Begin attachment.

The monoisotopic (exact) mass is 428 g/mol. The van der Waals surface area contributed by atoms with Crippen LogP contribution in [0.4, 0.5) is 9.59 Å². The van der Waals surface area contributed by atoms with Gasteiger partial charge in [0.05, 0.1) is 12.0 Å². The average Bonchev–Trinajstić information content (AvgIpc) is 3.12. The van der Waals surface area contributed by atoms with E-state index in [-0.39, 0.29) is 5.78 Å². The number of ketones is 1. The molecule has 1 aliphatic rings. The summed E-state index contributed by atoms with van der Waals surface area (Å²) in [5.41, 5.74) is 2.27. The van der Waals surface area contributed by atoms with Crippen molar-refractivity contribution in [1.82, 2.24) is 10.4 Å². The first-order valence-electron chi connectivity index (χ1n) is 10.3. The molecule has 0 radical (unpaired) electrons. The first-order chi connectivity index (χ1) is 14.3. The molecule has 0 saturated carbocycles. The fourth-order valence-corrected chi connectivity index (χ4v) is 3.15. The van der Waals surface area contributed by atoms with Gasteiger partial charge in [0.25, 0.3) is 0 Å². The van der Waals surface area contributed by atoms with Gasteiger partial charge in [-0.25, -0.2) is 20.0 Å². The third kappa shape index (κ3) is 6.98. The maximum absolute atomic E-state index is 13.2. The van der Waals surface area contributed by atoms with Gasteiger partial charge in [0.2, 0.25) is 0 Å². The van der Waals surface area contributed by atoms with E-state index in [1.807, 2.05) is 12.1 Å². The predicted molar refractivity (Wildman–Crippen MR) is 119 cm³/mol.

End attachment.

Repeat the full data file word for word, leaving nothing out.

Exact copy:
The monoisotopic (exact) mass is 428 g/mol. The van der Waals surface area contributed by atoms with Crippen LogP contribution in [0.4, 0.5) is 9.59 Å². The van der Waals surface area contributed by atoms with Gasteiger partial charge in [0.05, 0.1) is 12.0 Å². The average Bonchev–Trinajstić information content (AvgIpc) is 3.12. The van der Waals surface area contributed by atoms with E-state index in [-0.39, 0.29) is 5.78 Å². The number of ketones is 1. The molecule has 1 aliphatic rings. The summed E-state index contributed by atoms with van der Waals surface area (Å²) in [5.41, 5.74) is 2.27. The van der Waals surface area contributed by atoms with Crippen molar-refractivity contribution in [1.82, 2.24) is 10.4 Å². The first-order valence-electron chi connectivity index (χ1n) is 10.3. The molecule has 0 radical (unpaired) electrons. The first-order chi connectivity index (χ1) is 14.3. The molecule has 0 saturated carbocycles. The fourth-order valence-corrected chi connectivity index (χ4v) is 3.15. The van der Waals surface area contributed by atoms with Gasteiger partial charge in [0.25, 0.3) is 0 Å². The van der Waals surface area contributed by atoms with Gasteiger partial charge in [-0.25, -0.2) is 20.0 Å². The third kappa shape index (κ3) is 6.98. The maximum absolute atomic E-state index is 13.2. The van der Waals surface area contributed by atoms with Gasteiger partial charge in [0.2, 0.25) is 0 Å². The van der Waals surface area contributed by atoms with E-state index in [1.807, 2.05) is 12.1 Å². The predicted molar refractivity (Wildman–Crippen MR) is 119 cm³/mol.